Oil prices fell to 17-month lows below $62 a barrel Monday in Asia as investors brushed off OPEC's output cut, focusing instead on growing evidence of a severe global economic slowdown that would undermine crude demand.

Light, sweet crude for December delivery declined $2.19 to $61.96 a barrel in electronic trading on the New York Mercantile Exchange by midafternoon in Singapore, the lowest since May 2007.

In London, November Brent crude was down $2.34 cents to $59.71 a barrel on the ICE Futures exchange.

On Friday — even after the Organization of Petroleum Exporting Countries announced a 1.5 million barrel-a-day cut — oil fell $3.69 to settle at $64.15. Prices have plunged 57 percent from a record $147.27 on July 11.

"The mood is fairly negative reflecting worry about the international economic outlook," said David Moore, a commodity strategist at Commonwealth Bank of Australia in Sydney. "If there is further weak economic data in the U.S. or Europe, prices could come under more downward pressure."

Iran's OPEC governor Mohammad Ali Khatibi said Sunday a reduction in production "will be considered" at the group's next meeting in Algiers in December — a meeting that might even be held early if necessary.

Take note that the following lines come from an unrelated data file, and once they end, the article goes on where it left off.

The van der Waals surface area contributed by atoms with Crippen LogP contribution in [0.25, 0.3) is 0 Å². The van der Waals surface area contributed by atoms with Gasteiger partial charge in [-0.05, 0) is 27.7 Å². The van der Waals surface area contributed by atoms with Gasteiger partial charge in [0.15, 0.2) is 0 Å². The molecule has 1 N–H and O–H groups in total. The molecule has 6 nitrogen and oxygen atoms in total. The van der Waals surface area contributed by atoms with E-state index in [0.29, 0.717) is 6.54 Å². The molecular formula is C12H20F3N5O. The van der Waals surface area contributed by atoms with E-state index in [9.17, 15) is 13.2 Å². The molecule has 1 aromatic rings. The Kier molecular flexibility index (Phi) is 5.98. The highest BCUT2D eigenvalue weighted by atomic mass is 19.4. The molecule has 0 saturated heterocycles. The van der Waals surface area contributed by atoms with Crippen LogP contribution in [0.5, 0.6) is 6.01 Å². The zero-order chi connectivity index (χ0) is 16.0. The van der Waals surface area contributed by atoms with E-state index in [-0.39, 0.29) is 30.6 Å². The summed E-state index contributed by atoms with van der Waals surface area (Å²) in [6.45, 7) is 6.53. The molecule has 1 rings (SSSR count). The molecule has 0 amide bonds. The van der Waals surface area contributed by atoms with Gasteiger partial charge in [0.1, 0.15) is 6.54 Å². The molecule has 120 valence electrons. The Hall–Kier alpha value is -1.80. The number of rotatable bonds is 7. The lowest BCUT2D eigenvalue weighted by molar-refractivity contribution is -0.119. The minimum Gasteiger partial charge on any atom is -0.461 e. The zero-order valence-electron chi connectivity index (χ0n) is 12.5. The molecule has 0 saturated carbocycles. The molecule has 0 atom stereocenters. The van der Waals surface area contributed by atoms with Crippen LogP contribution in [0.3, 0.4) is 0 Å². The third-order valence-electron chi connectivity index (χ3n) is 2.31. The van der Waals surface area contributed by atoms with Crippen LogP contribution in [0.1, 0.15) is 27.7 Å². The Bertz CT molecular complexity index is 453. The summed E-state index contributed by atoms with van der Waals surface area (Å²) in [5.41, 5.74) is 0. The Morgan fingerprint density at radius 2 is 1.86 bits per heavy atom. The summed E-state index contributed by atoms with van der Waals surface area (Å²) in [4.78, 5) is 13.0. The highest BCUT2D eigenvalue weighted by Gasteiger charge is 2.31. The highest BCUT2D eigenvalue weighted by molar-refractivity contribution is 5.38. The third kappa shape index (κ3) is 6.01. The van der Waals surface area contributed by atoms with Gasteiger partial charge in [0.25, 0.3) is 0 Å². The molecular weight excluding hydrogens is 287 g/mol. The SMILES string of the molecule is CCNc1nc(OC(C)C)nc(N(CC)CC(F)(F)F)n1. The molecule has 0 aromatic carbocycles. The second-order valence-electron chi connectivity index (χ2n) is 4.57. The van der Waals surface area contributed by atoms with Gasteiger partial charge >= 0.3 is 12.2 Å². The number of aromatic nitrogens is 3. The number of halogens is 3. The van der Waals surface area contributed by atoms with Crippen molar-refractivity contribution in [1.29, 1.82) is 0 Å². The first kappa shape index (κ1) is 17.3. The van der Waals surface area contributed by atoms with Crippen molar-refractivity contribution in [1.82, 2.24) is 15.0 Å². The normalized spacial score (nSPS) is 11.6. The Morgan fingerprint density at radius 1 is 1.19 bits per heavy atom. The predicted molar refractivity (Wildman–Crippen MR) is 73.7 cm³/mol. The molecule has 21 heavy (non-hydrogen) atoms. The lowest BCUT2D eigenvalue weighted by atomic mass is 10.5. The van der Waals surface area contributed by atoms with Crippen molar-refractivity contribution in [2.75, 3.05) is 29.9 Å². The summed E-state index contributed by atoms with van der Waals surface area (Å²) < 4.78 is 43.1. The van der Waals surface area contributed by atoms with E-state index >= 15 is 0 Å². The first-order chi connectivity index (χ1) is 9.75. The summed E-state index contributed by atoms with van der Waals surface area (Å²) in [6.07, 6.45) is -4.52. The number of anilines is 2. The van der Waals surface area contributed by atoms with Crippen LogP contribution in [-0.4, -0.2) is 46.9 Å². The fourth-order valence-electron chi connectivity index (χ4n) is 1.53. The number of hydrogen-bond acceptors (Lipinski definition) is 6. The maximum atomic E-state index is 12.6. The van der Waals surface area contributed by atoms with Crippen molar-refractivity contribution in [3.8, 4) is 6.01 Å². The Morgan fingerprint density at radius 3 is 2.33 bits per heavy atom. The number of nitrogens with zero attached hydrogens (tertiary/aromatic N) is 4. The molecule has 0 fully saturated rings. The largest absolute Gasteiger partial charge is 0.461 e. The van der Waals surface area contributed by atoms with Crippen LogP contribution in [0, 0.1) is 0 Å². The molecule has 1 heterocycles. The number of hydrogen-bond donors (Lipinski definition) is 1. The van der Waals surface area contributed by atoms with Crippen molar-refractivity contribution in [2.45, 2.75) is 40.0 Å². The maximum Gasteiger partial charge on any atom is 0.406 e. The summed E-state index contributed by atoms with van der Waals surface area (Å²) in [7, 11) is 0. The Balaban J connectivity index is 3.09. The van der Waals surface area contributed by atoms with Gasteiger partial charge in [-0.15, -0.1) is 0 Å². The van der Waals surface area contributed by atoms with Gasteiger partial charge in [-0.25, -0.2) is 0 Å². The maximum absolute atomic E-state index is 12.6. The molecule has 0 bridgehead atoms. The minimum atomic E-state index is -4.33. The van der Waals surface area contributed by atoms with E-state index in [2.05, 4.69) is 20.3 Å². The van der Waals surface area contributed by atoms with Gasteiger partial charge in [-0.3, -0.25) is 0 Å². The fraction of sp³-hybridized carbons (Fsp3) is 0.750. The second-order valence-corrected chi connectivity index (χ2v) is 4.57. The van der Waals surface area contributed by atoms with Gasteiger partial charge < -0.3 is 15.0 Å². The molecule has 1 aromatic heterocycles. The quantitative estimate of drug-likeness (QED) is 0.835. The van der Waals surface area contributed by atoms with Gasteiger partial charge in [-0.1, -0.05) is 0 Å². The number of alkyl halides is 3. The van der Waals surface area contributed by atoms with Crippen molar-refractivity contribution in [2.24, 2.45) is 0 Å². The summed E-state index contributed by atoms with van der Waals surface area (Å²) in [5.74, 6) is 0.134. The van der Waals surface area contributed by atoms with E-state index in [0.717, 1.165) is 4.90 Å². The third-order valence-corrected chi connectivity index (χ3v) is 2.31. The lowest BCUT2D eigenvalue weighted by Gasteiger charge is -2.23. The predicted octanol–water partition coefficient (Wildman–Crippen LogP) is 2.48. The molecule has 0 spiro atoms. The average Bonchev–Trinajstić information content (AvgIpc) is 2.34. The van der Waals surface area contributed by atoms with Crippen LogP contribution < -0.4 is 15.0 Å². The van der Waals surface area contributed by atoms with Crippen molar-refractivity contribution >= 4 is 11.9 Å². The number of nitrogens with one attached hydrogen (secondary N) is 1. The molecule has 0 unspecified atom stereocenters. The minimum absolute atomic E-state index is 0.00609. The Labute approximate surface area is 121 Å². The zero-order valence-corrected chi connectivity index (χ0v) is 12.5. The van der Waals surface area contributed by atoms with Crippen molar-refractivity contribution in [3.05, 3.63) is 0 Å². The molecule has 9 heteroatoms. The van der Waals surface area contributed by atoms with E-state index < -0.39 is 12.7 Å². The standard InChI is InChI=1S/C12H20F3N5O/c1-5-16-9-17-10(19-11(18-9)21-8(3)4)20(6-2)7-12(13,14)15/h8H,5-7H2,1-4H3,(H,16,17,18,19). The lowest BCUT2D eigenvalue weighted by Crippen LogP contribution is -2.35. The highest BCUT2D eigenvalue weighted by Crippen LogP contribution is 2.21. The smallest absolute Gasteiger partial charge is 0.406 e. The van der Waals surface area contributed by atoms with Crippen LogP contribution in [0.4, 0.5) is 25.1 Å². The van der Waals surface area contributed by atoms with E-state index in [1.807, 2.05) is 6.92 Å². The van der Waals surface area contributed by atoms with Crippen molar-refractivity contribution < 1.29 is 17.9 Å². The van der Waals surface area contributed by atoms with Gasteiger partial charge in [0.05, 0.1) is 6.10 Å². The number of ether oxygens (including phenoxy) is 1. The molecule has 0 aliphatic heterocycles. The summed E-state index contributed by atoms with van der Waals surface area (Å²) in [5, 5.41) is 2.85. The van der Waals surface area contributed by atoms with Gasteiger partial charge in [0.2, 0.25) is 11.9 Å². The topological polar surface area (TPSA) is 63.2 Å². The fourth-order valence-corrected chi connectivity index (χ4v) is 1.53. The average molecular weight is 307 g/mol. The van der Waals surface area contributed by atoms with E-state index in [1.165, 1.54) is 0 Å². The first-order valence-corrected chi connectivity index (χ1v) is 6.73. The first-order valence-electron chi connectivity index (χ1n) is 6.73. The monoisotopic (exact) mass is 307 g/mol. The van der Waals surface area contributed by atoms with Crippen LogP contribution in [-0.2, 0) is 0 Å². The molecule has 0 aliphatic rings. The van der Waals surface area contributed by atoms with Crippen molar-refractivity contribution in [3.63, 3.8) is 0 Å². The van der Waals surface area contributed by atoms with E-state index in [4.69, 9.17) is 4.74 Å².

"I thought the OPEC cut was a fairly decisive act, but concerns of recession in the major economies remain dominant," Moore said. "OPEC's cut does take a step toward tightening the market."

Investors have been paying close attention to signs that a slowing economy and higher gasoline prices earlier this year have hurt crude demand in the U.S., the world's largest oil consumer.

The U.S. Department of Transportation said Friday that Americans drove 5.6 percent less, or 15 billion fewer miles (24 billion fewer kilometers), in August compared with same month a year ago — the biggest single monthly decline since the data was first collected regularly in 1942.

Oil investors have also been eyeing stock markets to gauge sentiment on global economic health. Nearly all Asian stock indexes fell Monday, led by Japan, Hong Kong and the Philippines. South Korean shares rebounded slightly after plummeting last week.

The Dow Jones industrial average fell 3.6 percent Friday.

"If we're looking a severe economic downturn, it's hard to say what the bottom of any commodity price will be," Moore said.

In other Nymex trading, gasoline futures fell 0.45 cent to $1.47 a gallon, while heating oil fell 0.28 cent to $1.94 a gallon. Natural gas for November delivery fell 19.6 cents to $6.04 per 1,000 cubic feet.